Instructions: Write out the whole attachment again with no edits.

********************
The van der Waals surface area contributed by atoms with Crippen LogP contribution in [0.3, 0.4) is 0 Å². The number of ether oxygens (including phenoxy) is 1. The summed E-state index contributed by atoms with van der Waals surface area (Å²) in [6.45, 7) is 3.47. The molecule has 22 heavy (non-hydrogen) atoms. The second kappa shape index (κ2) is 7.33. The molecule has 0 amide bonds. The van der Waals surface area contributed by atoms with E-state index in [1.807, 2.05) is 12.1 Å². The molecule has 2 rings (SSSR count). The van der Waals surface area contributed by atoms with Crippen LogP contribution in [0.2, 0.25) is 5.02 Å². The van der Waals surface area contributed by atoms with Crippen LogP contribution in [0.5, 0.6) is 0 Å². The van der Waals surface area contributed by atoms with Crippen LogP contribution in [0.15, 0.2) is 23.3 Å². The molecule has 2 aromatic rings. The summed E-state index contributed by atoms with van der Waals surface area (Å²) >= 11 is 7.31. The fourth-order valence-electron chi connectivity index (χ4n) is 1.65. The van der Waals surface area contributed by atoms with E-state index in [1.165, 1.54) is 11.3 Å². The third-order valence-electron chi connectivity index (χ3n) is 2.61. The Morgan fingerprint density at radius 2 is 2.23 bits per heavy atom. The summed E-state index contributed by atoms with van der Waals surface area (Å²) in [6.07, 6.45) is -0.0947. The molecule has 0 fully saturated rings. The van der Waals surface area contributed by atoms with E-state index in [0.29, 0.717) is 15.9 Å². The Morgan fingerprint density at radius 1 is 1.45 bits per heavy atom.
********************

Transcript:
The van der Waals surface area contributed by atoms with Crippen LogP contribution in [0.3, 0.4) is 0 Å². The number of ether oxygens (including phenoxy) is 1. The summed E-state index contributed by atoms with van der Waals surface area (Å²) in [6.45, 7) is 3.47. The molecule has 22 heavy (non-hydrogen) atoms. The second kappa shape index (κ2) is 7.33. The molecule has 0 amide bonds. The van der Waals surface area contributed by atoms with E-state index in [1.807, 2.05) is 12.1 Å². The molecule has 2 rings (SSSR count). The van der Waals surface area contributed by atoms with Crippen LogP contribution in [0.2, 0.25) is 5.02 Å². The van der Waals surface area contributed by atoms with Crippen LogP contribution in [0.5, 0.6) is 0 Å². The van der Waals surface area contributed by atoms with Crippen LogP contribution in [0.15, 0.2) is 23.3 Å². The molecule has 2 aromatic rings. The summed E-state index contributed by atoms with van der Waals surface area (Å²) >= 11 is 7.31. The fourth-order valence-electron chi connectivity index (χ4n) is 1.65. The van der Waals surface area contributed by atoms with E-state index in [1.165, 1.54) is 11.3 Å². The third-order valence-electron chi connectivity index (χ3n) is 2.61. The Morgan fingerprint density at radius 2 is 2.23 bits per heavy atom. The summed E-state index contributed by atoms with van der Waals surface area (Å²) in [6.07, 6.45) is -0.0947. The molecule has 0 fully saturated rings. The van der Waals surface area contributed by atoms with E-state index in [0.29, 0.717) is 15.9 Å². The Morgan fingerprint density at radius 1 is 1.45 bits per heavy atom.